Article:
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The Internet is an emotional roller coaster.

Over the weekend, a picture of a 16-year-old cashier now forever known as Alex from Target went mega-viral for no discernible reason save the fact that the Internet is 1) incredibly random and 2) run by teenagers who love adorable boys.

By Tuesday, a digital marketing company called Breakr told CNET that it was actually responsible for Alex from Target’s virality — launching his fans into a deep depression made up of sad emoji upon realizing that everything is, in fact, a lie. Later that day, following significant Twitter backlash, Breakr backpedaled and said the meme was real — the company had merely “drummed up support.”

So is he real? Business Insider is skeptical and thinks that Target — a company that, let’s face it, could use some good press right now — could actually be the brains behind the operation. The fact that Alex waited a few days to go on Ellen as his first press appearance seems kind of calculated (you know all the morning shows were calling), and companies have a history of planting viral stories. Some never even end up coming clean — which, considering the Breakr backlash, is understandable.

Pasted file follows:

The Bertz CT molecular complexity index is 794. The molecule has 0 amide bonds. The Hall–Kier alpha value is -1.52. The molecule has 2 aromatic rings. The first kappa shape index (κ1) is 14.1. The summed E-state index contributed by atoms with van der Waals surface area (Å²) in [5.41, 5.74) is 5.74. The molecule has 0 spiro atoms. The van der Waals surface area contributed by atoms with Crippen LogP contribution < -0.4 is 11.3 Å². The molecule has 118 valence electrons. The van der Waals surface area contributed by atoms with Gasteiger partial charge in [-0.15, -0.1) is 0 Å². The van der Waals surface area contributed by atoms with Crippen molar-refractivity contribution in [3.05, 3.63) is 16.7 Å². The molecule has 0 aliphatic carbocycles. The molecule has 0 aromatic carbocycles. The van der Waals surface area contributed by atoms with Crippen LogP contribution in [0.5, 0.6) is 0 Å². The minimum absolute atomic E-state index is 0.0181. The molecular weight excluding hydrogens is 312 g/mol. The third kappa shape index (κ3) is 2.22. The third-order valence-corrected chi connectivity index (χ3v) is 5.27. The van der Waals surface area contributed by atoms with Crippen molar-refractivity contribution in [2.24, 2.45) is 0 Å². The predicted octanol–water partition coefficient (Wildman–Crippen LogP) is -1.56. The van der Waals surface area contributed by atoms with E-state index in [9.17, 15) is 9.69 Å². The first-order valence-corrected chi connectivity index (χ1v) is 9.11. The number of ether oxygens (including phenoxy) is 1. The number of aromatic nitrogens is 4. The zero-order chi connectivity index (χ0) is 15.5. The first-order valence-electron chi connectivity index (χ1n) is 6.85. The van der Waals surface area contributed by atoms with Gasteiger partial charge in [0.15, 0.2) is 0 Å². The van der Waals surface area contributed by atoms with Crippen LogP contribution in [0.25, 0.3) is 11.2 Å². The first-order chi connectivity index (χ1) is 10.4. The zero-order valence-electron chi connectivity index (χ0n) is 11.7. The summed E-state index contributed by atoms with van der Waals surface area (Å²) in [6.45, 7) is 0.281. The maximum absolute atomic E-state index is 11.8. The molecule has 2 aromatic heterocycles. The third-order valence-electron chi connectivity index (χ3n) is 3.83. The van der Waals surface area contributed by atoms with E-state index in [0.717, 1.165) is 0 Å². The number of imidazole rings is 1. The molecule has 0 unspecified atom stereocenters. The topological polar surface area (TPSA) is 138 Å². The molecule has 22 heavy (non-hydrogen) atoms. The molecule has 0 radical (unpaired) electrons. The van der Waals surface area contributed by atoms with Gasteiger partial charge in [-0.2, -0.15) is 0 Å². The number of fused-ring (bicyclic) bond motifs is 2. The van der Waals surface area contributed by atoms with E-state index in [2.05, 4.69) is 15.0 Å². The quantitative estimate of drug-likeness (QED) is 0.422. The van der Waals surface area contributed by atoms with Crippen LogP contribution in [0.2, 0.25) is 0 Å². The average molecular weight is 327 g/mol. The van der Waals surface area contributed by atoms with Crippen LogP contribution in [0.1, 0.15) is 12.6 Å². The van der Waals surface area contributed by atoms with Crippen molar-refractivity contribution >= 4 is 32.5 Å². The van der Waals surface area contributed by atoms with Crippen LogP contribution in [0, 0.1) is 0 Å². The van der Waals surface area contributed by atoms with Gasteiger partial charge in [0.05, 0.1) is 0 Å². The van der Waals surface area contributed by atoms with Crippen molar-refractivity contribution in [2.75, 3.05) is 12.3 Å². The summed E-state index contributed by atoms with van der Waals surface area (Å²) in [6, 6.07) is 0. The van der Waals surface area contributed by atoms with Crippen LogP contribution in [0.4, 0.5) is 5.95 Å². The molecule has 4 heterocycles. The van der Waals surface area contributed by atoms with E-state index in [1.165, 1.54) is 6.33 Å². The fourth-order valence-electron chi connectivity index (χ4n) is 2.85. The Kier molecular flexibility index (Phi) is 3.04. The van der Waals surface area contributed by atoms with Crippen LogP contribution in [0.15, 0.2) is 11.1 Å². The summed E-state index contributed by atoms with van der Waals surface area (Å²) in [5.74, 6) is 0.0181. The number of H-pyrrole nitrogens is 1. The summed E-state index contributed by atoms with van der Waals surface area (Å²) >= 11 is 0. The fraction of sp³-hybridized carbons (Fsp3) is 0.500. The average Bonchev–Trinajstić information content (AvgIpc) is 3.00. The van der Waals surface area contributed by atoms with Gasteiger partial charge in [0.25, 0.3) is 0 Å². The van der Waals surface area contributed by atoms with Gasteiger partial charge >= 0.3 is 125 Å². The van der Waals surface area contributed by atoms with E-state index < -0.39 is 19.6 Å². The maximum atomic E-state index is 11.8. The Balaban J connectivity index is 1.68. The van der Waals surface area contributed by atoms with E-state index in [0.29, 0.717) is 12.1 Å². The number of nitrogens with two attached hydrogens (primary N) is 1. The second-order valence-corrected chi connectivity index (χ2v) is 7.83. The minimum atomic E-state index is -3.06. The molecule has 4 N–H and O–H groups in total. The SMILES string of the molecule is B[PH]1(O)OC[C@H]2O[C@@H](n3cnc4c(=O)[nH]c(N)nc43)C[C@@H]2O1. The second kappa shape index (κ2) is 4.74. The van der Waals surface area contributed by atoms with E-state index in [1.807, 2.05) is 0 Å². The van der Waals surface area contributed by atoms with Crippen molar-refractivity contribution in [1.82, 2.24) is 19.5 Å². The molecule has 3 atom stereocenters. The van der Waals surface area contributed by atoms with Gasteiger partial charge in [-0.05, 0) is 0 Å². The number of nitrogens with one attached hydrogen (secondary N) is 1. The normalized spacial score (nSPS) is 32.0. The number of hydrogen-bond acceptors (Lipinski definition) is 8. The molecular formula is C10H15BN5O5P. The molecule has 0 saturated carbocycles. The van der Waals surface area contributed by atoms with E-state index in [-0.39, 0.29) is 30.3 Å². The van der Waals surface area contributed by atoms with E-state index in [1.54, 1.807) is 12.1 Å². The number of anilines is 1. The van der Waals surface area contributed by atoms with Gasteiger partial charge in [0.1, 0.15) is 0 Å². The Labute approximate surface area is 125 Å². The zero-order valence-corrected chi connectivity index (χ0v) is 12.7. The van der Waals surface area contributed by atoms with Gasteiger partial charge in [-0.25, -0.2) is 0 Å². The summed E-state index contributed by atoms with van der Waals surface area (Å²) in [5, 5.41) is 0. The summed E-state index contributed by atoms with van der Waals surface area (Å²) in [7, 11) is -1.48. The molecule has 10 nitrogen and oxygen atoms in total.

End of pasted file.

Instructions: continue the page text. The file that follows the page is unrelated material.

But when Alex appeared on Ellen, he was everything we wanted him to be. Confused (“I was just really confused!”), unassuming (when asked if he could use the moment to capitalize on other talents he claimed he couldn’t even dance well), and unready for fame (his Twitter following jumped form 144 to 550k — “I feel so pressured, they’re waiting!”)

We may never really know whether Alex from Target is real, a marketing ploy, or a little bit of both. And it doesn’t really matter. We have become conditioned to trust both everything and nothing. We know that most viral moments are too good to be true, and that every meme runs the risk of breaking our hearts. And yet, having the collective memory of a goldfish, the Twitterverse will continue to favorite and share.

Because Alex is adorable and a great distraction. Even if Alex is lie.

See More:
7 Incredible Viral Moments That Turned Out to Be Marketing Stunts

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